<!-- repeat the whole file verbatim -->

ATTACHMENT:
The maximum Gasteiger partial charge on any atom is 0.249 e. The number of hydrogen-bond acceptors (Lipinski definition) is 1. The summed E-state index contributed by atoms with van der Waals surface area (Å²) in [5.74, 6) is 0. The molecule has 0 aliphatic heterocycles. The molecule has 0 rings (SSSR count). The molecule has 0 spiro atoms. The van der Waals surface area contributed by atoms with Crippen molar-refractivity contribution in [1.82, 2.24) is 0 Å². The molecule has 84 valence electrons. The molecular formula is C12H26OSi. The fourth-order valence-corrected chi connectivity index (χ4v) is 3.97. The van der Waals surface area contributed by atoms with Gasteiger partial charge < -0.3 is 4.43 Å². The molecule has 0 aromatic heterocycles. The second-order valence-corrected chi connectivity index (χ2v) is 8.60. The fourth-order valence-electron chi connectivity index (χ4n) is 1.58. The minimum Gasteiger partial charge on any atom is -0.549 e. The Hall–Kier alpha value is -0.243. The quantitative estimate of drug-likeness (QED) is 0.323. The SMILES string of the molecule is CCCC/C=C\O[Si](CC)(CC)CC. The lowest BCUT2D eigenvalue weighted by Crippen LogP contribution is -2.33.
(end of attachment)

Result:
The maximum Gasteiger partial charge on any atom is 0.249 e. The number of hydrogen-bond acceptors (Lipinski definition) is 1. The summed E-state index contributed by atoms with van der Waals surface area (Å²) in [5.74, 6) is 0. The molecule has 0 aliphatic heterocycles. The molecule has 0 rings (SSSR count). The molecule has 0 spiro atoms. The van der Waals surface area contributed by atoms with Crippen molar-refractivity contribution in [1.82, 2.24) is 0 Å². The molecule has 84 valence electrons. The molecular formula is C12H26OSi. The fourth-order valence-corrected chi connectivity index (χ4v) is 3.97. The van der Waals surface area contributed by atoms with Gasteiger partial charge < -0.3 is 4.43 Å². The molecule has 0 aromatic heterocycles. The second-order valence-corrected chi connectivity index (χ2v) is 8.60. The fourth-order valence-electron chi connectivity index (χ4n) is 1.58. The minimum Gasteiger partial charge on any atom is -0.549 e. The Hall–Kier alpha value is -0.243. The quantitative estimate of drug-likeness (QED) is 0.323. The SMILES string of the molecule is CCCC/C=C\O[Si](CC)(CC)CC. The lowest BCUT2D eigenvalue weighted by Crippen LogP contribution is -2.33.